You must form into groups of 3 - 5 for the Database Project
Form groups of 3 - 5 for your project. These groups will be for Assignment 2 and 4 as well as the Final Project. There are no exceptions. If you are not in a group you will be assigned to a group.
Assignment 2b (Group)
Due Friday March 16th
Database Project Design (2-4 pages)
The following information should be decided and turned in for the preliminary design of your personal database project.
A written description of the data you will be using for the database, and what uses you might expect the database to have. This should include information about the source of the data used, the purposes for which it will be used, any issues or requirements of the database, etc.
A preliminary data dictionary for the entities and attributes and format of the data elements of the database. You should have at least 5 entities with some logical connections between them. The data dictionary consists of all of the attributes that you have identified for each entity, along with indication of whether the attribute is a primary key (or part of a primary key), and what format the data will be (e.g.: text, decimal number, integer, etc.)
An entity-relationship diagram of the database OR a UML diagram.
These will be preliminary design specifications, so do not feel that you must follow everything that you describe here in the final database design.
Here are some project ideas from previous years:
- A database of meals and corresponding recipes that would make it easy to discover new meals to make for yourself
- A database that contains public data about the availability and affordability of food in the bay area by aggregating and analyzing existing data
- A movie database that can answer very practical questions from the user, i.e. where could I legally watch movies who a particular actor is in
- A language database that aims to categorize which languages are spoken in which particular regions in the world
- A database of notable open source projects to discover insights on popular programming languages used, the contributors to open source, and the organizations that back these projects
Assignment 3 (Individual): MySQL Command line Diveshop Queries
Due Tuesday Apr 3
Connecting to MySQL on Harbinger (or follow the instructions in the tutorial by Kevin Heard on the web site).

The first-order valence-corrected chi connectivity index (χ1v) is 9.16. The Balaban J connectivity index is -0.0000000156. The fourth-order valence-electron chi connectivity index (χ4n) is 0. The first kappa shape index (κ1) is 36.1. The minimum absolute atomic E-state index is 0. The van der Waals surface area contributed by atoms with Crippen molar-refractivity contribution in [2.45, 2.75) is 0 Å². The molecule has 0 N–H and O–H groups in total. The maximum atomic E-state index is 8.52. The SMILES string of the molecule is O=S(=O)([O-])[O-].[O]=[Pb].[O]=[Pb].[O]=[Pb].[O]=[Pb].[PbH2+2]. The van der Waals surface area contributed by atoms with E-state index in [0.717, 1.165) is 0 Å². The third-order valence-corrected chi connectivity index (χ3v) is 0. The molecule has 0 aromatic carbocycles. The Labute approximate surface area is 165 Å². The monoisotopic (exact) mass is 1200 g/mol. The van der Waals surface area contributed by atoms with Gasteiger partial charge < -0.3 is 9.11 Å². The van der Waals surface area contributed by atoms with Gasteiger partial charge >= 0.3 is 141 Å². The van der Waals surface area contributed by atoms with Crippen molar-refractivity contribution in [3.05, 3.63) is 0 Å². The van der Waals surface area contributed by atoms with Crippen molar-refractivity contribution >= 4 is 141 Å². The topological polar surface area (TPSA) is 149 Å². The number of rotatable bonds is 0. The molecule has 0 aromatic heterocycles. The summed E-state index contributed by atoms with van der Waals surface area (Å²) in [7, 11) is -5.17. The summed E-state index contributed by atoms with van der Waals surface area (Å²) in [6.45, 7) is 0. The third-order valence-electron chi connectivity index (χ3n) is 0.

From a Mac, start a Terminal and use "ssh firstname.lastname@example.org" to login to the Harbinger server where MySQL is located.
From a PC, use a secure shell client like PuTTY (PuTTY is available from /softdist on the school's internal web servers.)
SSH will prompt you for your password for Harbinger (use your ischool password).
You can also login to harbinger from anywhere over the network using any SSH client.
Making queries with mysql
At the unix command prompt enter "mysql -p yourMySQLusername" to start interacting with MySQL:
harbinger:~ --> mysql -p ray Enter password: Reading table information for completion of table and column names You can turn off this feature to get a quicker startup with -A Welcome to the MySQL monitor. Commands end with ; or \g. Your MySQL connection id is 788010 Server version: 5.0.45 Source distribution Type 'help;' or '\h' for help. Type '\c' to clear the buffer. mysql>
At the "mysql>" prompt you can start entering SQL commands.
Enter "edit" at the mysql> prompt to go into your default editor (PICO is the default). When you save and exit from the editor, the edited query will be returned in the mysql buffer. Alternatively, you can save your queries in a file on your desktop/laptop and copy and paste them back and forth between the file and the ssh prompt.
Be sure to end each SQL command with a semicolon.
To see what diveshop tables are available, submit the command:
To see the fields for a particular table issue the command
where "tablename" is replaced with the name of the table you are interested in.
You are also welcome to use the interactive phpMyAdmin to do this (or any of the the other steps), as described in Kevin Heard's tutorial.
When you run a query, you are likely to see rather messy output, e.g.: